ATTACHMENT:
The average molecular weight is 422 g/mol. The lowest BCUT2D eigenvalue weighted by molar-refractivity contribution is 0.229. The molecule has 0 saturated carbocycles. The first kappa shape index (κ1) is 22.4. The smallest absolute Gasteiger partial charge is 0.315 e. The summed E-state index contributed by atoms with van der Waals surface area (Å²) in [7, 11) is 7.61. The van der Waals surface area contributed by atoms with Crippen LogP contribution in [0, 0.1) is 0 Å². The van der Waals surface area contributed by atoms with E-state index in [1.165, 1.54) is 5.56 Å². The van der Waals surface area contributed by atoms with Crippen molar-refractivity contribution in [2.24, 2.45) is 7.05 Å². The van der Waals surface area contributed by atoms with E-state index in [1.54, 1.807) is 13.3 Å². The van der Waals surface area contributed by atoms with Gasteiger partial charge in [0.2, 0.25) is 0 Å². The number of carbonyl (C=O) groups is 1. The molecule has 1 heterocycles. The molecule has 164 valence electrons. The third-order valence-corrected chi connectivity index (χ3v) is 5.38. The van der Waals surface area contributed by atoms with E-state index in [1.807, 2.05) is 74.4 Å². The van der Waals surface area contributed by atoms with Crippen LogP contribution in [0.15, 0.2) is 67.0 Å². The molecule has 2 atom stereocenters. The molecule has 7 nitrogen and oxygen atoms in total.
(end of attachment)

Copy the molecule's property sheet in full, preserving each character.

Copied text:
The average molecular weight is 422 g/mol. The lowest BCUT2D eigenvalue weighted by molar-refractivity contribution is 0.229. The molecule has 0 saturated carbocycles. The first kappa shape index (κ1) is 22.4. The smallest absolute Gasteiger partial charge is 0.315 e. The summed E-state index contributed by atoms with van der Waals surface area (Å²) in [7, 11) is 7.61. The van der Waals surface area contributed by atoms with Crippen LogP contribution in [0, 0.1) is 0 Å². The van der Waals surface area contributed by atoms with E-state index in [1.165, 1.54) is 5.56 Å². The van der Waals surface area contributed by atoms with Crippen molar-refractivity contribution in [2.24, 2.45) is 7.05 Å². The van der Waals surface area contributed by atoms with E-state index in [1.54, 1.807) is 13.3 Å². The van der Waals surface area contributed by atoms with Gasteiger partial charge in [0.2, 0.25) is 0 Å². The number of carbonyl (C=O) groups is 1. The molecule has 1 heterocycles. The molecule has 164 valence electrons. The third-order valence-corrected chi connectivity index (χ3v) is 5.38. The van der Waals surface area contributed by atoms with E-state index in [1.807, 2.05) is 74.4 Å². The van der Waals surface area contributed by atoms with Crippen LogP contribution in [0.15, 0.2) is 67.0 Å². The molecule has 2 atom stereocenters. The molecule has 7 nitrogen and oxygen atoms in total.